Non-working of a patent cannot have a bearing on the rights of a patentee, says the Delhi High Court

By Shrinkhala Jaiswal, Research Fellow, CIIPC.

The author is grateful to Mr. Yogesh Pai, Co-director, CIIPC, for his valuable comments. The author would also like to thank Mr. Karan Trehan, Student Fellow, CIIPC.


 

Recently, in an order passed by the Delhi High Court, Dr Reddy Laboratories (defendant) was injuncted from infringing patent No. 215528, owned by Arena Pharmaceuticals (plaintiff no. 2) and EISAI CO. LTD.  (plaintiff no. 1) on Lorcaserin or any of its pharmaceutically acceptable salts including Lorcaserin Hydrochloride (hereinafter referred to as LH) and Lorcaserin Hydrochloride Hemihydrate (hereinafter referred to as LHH), a man-made molecule, used in treatment of obesity, sold by EISAI under the brand name BELVIQ.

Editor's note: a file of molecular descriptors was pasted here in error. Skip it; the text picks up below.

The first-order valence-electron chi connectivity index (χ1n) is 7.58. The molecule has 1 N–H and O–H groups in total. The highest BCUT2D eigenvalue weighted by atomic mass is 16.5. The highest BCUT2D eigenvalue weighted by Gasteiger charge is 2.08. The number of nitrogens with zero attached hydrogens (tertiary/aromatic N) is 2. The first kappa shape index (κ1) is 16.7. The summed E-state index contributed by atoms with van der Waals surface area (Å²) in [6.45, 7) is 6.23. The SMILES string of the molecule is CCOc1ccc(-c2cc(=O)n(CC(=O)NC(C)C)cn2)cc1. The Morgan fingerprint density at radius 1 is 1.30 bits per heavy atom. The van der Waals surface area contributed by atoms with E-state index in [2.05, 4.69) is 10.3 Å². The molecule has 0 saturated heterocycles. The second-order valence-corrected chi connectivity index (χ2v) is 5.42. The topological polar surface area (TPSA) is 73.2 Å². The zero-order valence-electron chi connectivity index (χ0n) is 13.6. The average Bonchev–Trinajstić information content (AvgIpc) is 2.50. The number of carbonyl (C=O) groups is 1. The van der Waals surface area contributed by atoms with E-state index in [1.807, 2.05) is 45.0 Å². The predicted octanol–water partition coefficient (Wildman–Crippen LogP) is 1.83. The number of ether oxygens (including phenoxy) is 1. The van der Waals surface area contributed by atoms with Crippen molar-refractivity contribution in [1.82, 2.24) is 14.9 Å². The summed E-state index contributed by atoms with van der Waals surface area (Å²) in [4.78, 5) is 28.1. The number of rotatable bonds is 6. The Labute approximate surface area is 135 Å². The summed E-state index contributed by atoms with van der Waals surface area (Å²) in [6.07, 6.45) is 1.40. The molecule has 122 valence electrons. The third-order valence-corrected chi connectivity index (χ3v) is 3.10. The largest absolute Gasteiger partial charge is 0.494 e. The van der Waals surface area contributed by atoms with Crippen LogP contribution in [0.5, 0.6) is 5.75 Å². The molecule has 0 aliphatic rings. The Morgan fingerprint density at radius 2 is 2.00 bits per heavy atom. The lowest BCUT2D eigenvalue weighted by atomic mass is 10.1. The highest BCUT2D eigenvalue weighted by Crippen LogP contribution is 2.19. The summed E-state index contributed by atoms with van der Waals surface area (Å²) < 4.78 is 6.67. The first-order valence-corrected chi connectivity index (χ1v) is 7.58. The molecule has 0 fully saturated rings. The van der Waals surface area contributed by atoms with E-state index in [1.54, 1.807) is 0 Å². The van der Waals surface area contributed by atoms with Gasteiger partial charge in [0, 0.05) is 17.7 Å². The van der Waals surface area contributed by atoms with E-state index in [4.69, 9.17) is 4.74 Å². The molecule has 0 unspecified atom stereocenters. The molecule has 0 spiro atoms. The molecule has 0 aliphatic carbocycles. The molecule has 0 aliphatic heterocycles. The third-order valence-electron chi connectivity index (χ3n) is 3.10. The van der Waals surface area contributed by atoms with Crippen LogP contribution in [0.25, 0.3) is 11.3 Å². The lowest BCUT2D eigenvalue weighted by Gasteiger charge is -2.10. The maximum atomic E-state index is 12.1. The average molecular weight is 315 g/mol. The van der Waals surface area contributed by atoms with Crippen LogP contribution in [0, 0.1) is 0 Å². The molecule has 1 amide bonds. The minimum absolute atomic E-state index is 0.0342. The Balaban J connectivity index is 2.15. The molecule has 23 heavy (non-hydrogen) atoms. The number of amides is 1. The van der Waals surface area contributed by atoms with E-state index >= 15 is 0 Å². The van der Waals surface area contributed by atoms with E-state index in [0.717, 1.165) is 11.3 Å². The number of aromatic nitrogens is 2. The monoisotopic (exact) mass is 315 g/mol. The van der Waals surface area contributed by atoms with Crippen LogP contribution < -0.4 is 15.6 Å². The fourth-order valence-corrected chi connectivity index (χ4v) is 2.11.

Plaintiff no. 1 is the patentee and plaintiff no. 2 is the exclusive licensee of the patent in India. The plaintiffs have patent protection over Lorcaserin in 65 jurisdictions, none of which has been revoked. They have received marketing approval in 6 jurisdictions. In India, the plaintiffs applied for patent protection on 23rd September, 2004 in pursuance to which patent No.215528 was granted on 27th February, 2008 for the period of 20 years i.e. till 10th April, 2023. The application for attaining marketing approval in the India is pending before the regulatory authority.  The Defendants were also planning to commercialize Lorcaserin in the Indian market and consequently applied for regulatory approval. The same was granted to the defendant by the regulatory body and hence the plaintiff filed this suit against the defendant. It is interesting to note that none of the parties have a product being supplied to the Indian market.